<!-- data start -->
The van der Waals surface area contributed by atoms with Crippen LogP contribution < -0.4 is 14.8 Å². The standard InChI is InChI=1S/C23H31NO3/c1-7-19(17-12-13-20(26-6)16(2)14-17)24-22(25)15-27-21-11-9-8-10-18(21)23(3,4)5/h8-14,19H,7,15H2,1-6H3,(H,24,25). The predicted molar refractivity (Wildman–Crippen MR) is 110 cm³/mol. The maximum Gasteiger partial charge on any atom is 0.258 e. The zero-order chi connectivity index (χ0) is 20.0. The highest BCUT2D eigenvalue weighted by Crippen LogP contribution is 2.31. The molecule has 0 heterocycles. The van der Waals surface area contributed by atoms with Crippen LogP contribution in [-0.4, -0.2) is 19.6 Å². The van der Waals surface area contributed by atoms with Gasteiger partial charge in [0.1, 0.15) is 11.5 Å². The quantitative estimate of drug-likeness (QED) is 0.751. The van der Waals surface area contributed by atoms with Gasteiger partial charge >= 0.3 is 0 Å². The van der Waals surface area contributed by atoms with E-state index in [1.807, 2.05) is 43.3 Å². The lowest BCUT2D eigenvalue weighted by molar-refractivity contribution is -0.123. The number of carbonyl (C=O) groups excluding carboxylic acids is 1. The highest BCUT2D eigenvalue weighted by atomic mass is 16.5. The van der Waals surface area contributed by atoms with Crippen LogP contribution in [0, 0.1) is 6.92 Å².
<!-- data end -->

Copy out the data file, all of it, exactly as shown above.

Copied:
The van der Waals surface area contributed by atoms with Crippen LogP contribution < -0.4 is 14.8 Å². The standard InChI is InChI=1S/C23H31NO3/c1-7-19(17-12-13-20(26-6)16(2)14-17)24-22(25)15-27-21-11-9-8-10-18(21)23(3,4)5/h8-14,19H,7,15H2,1-6H3,(H,24,25). The predicted molar refractivity (Wildman–Crippen MR) is 110 cm³/mol. The maximum Gasteiger partial charge on any atom is 0.258 e. The zero-order chi connectivity index (χ0) is 20.0. The highest BCUT2D eigenvalue weighted by Crippen LogP contribution is 2.31. The molecule has 0 heterocycles. The van der Waals surface area contributed by atoms with Crippen LogP contribution in [-0.4, -0.2) is 19.6 Å². The van der Waals surface area contributed by atoms with Gasteiger partial charge in [0.1, 0.15) is 11.5 Å². The quantitative estimate of drug-likeness (QED) is 0.751. The van der Waals surface area contributed by atoms with Gasteiger partial charge >= 0.3 is 0 Å². The van der Waals surface area contributed by atoms with E-state index in [1.807, 2.05) is 43.3 Å². The lowest BCUT2D eigenvalue weighted by molar-refractivity contribution is -0.123. The number of carbonyl (C=O) groups excluding carboxylic acids is 1. The highest BCUT2D eigenvalue weighted by atomic mass is 16.5. The van der Waals surface area contributed by atoms with Crippen LogP contribution in [0, 0.1) is 6.92 Å².